The first is the extraordinary performance of the BiH negotiating team in the run up to the signing of the Stabilisation and Association Agreement. The diplomats completed their work more than a year before the politicians completed theirs, even though the time difference could have been – and should have been – a matter of weeks. The diplomatic establishment completed its tasks efficiently, creatively and in a timely way. The political establishment squabbled and backtracked.


The second example concerns the visa regime. We have, as everyone is bitterly aware, just experienced a major set-back – but it should be stressed that it was the effective manner in which BiH representatives in Brussels and in European capitals lobbied for the country to be moved to the Schengen White List that prompted the EU to agree the terms of the Visa Liberalisation Roadmap in the first place. It was the politicians, not the diplomats, who were unable to implement the Roadmap requirements.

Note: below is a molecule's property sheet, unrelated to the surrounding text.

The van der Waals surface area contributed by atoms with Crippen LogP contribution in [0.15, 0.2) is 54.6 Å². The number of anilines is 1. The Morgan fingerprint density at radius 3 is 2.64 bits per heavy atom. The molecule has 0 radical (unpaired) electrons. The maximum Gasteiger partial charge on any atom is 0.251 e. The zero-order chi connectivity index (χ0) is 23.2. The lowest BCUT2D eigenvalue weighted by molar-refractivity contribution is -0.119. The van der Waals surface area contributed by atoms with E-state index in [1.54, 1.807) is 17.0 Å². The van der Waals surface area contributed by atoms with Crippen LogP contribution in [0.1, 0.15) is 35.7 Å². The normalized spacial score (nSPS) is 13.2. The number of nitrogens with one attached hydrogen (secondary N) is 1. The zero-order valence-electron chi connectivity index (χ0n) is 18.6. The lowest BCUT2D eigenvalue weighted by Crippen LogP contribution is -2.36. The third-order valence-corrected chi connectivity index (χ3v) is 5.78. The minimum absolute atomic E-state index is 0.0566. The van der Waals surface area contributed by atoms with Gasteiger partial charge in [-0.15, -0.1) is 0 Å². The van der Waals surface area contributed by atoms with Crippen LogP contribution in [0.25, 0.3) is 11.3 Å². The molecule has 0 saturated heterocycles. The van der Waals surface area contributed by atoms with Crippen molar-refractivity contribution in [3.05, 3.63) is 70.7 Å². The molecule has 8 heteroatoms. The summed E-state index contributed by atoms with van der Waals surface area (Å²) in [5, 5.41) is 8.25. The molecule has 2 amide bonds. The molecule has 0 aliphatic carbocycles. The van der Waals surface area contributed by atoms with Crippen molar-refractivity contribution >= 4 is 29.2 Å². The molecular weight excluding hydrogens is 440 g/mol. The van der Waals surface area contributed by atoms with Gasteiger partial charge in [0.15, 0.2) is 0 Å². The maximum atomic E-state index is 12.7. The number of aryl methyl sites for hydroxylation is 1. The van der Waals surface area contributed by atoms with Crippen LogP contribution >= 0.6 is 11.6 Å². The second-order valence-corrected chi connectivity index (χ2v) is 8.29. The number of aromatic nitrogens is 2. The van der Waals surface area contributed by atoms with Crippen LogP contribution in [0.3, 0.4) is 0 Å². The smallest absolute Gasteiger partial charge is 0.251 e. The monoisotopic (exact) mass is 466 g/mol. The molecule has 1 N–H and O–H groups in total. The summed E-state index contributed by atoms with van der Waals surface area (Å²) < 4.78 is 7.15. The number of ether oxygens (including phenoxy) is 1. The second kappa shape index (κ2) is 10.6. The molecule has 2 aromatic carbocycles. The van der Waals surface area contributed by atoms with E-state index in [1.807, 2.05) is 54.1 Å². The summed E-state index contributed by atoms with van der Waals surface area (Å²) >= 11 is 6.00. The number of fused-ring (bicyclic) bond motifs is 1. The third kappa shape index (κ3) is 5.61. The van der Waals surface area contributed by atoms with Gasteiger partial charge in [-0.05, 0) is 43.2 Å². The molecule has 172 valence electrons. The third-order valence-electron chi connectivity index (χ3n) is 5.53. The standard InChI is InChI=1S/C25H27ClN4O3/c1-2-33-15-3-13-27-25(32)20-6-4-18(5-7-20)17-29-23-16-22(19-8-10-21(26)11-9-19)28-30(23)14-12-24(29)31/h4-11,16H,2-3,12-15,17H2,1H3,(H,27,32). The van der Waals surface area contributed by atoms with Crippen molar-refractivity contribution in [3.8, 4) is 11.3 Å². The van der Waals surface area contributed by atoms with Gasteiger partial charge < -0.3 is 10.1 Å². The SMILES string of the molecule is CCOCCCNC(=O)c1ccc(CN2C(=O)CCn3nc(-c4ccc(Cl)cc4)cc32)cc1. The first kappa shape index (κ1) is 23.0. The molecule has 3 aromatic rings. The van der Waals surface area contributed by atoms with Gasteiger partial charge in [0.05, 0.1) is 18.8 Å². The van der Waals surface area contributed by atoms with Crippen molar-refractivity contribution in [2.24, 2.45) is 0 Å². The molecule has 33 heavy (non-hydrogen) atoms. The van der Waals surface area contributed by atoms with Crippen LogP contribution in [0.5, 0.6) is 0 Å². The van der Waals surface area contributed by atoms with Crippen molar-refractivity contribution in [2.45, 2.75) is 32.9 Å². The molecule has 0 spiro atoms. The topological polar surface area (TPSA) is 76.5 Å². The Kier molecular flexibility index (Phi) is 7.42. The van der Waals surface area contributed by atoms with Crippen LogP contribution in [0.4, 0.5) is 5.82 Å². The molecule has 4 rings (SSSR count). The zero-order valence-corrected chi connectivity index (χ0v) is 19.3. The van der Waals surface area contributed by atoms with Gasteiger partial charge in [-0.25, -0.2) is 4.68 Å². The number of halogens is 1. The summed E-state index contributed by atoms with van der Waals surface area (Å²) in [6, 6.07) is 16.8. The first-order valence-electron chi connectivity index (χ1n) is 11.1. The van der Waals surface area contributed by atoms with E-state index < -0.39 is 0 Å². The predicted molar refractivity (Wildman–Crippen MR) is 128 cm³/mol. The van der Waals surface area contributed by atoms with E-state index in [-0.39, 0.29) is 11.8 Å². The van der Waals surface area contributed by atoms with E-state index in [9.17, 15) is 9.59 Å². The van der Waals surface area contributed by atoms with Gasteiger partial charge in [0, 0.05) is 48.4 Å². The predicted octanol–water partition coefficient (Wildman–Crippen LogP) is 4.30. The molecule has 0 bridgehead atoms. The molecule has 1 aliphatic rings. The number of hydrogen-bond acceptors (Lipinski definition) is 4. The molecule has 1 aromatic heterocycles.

On this issue, happily, we have witnessed an encouraging political response to the set-back: with the recent passage of four laws related to visa liberalization which had previously failed in the parliamentary assembly, we saw evidence that BiH political representatives can work out their differences.


On visa liberalization and other elements of the EU integration agenda the international community will continue to support positive and progressive political forces, and that should make the lives of BiH diplomats considerably easier.


I have launched, together with the European Commission, a process of sustained and focused dialogue with State and Entity authorities designed to facilitate steps that will take the country closer to Europe. These are incremental practical steps against which no mainstream politician in BiH has ever publicly disagreed. In this sense, the path ahead is clear – something that I hope can be communicated effectively to capitals in countries that have close relations with Bosnia and Herzegovina.



See, Know, Believe, and Be Undeceived


There is another quotation from Corneille that can be usefully applied in diplomacy. It is this: “I see, I know, I believe, I am undeceived.”